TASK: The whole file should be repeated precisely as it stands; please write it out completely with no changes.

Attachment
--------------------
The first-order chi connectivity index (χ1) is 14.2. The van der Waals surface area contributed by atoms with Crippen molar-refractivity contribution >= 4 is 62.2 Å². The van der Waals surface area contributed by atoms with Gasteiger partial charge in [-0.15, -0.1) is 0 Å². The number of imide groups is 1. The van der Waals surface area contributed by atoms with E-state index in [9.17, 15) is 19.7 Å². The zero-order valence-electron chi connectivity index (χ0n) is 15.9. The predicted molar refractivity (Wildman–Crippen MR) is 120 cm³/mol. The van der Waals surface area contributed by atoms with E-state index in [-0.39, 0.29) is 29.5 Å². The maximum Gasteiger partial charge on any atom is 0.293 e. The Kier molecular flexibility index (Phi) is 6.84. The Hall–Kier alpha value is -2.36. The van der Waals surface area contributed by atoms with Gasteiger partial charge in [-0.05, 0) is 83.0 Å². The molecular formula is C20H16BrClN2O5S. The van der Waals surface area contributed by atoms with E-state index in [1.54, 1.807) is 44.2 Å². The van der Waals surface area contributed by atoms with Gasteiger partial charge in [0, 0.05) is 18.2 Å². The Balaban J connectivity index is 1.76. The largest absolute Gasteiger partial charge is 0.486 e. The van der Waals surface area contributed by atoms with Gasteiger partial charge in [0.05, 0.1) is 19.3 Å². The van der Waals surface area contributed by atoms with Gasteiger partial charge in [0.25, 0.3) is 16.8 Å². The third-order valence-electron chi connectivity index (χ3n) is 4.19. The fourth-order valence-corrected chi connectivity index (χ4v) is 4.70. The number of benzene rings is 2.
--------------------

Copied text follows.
The first-order chi connectivity index (χ1) is 14.2. The van der Waals surface area contributed by atoms with Crippen molar-refractivity contribution >= 4 is 62.2 Å². The van der Waals surface area contributed by atoms with Gasteiger partial charge in [-0.15, -0.1) is 0 Å². The number of imide groups is 1. The van der Waals surface area contributed by atoms with E-state index in [9.17, 15) is 19.7 Å². The zero-order valence-electron chi connectivity index (χ0n) is 15.9. The predicted molar refractivity (Wildman–Crippen MR) is 120 cm³/mol. The van der Waals surface area contributed by atoms with E-state index in [-0.39, 0.29) is 29.5 Å². The maximum Gasteiger partial charge on any atom is 0.293 e. The Kier molecular flexibility index (Phi) is 6.84. The Hall–Kier alpha value is -2.36. The van der Waals surface area contributed by atoms with Gasteiger partial charge in [-0.05, 0) is 83.0 Å². The molecular formula is C20H16BrClN2O5S. The van der Waals surface area contributed by atoms with E-state index in [1.54, 1.807) is 44.2 Å². The van der Waals surface area contributed by atoms with Gasteiger partial charge in [0, 0.05) is 18.2 Å². The Balaban J connectivity index is 1.76. The largest absolute Gasteiger partial charge is 0.486 e. The van der Waals surface area contributed by atoms with Gasteiger partial charge in [0.05, 0.1) is 19.3 Å². The van der Waals surface area contributed by atoms with Gasteiger partial charge in [0.25, 0.3) is 16.8 Å². The third-order valence-electron chi connectivity index (χ3n) is 4.19. The fourth-order valence-corrected chi connectivity index (χ4v) is 4.70. The number of benzene rings is 2.